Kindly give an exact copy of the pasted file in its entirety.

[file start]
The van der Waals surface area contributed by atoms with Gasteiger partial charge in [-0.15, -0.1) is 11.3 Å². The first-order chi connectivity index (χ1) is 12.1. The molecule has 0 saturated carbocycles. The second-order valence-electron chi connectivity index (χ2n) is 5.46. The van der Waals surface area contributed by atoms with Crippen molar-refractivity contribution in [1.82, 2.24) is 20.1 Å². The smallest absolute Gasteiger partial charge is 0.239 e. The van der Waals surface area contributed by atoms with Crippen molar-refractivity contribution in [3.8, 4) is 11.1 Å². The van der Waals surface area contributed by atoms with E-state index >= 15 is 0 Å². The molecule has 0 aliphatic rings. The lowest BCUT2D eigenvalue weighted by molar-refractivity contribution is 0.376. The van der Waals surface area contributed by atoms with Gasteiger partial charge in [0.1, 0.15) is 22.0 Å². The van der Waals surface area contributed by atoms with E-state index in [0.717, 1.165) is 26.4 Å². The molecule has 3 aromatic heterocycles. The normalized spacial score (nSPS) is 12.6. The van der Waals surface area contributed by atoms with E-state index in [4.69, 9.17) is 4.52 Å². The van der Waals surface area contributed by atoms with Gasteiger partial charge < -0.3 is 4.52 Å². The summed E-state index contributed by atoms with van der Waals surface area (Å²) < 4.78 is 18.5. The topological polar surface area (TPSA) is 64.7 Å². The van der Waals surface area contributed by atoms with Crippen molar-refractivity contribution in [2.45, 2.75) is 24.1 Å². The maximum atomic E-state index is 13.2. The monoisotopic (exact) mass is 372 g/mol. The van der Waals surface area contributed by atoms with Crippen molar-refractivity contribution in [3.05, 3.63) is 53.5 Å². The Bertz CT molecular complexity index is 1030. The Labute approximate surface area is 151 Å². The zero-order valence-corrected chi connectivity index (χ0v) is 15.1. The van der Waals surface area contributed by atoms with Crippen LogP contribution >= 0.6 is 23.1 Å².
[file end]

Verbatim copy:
The van der Waals surface area contributed by atoms with Gasteiger partial charge in [-0.15, -0.1) is 11.3 Å². The first-order chi connectivity index (χ1) is 12.1. The molecule has 0 saturated carbocycles. The second-order valence-electron chi connectivity index (χ2n) is 5.46. The van der Waals surface area contributed by atoms with Crippen molar-refractivity contribution in [1.82, 2.24) is 20.1 Å². The smallest absolute Gasteiger partial charge is 0.239 e. The van der Waals surface area contributed by atoms with Crippen molar-refractivity contribution in [3.8, 4) is 11.1 Å². The van der Waals surface area contributed by atoms with E-state index >= 15 is 0 Å². The molecule has 0 aliphatic rings. The lowest BCUT2D eigenvalue weighted by molar-refractivity contribution is 0.376. The van der Waals surface area contributed by atoms with Gasteiger partial charge in [0.1, 0.15) is 22.0 Å². The van der Waals surface area contributed by atoms with E-state index in [0.717, 1.165) is 26.4 Å². The molecule has 3 aromatic heterocycles. The normalized spacial score (nSPS) is 12.6. The van der Waals surface area contributed by atoms with E-state index in [4.69, 9.17) is 4.52 Å². The van der Waals surface area contributed by atoms with Gasteiger partial charge < -0.3 is 4.52 Å². The summed E-state index contributed by atoms with van der Waals surface area (Å²) < 4.78 is 18.5. The topological polar surface area (TPSA) is 64.7 Å². The van der Waals surface area contributed by atoms with Crippen molar-refractivity contribution in [2.45, 2.75) is 24.1 Å². The maximum atomic E-state index is 13.2. The monoisotopic (exact) mass is 372 g/mol. The van der Waals surface area contributed by atoms with Crippen molar-refractivity contribution in [3.05, 3.63) is 53.5 Å². The Bertz CT molecular complexity index is 1030. The Labute approximate surface area is 151 Å². The zero-order valence-corrected chi connectivity index (χ0v) is 15.1. The van der Waals surface area contributed by atoms with Crippen LogP contribution >= 0.6 is 23.1 Å².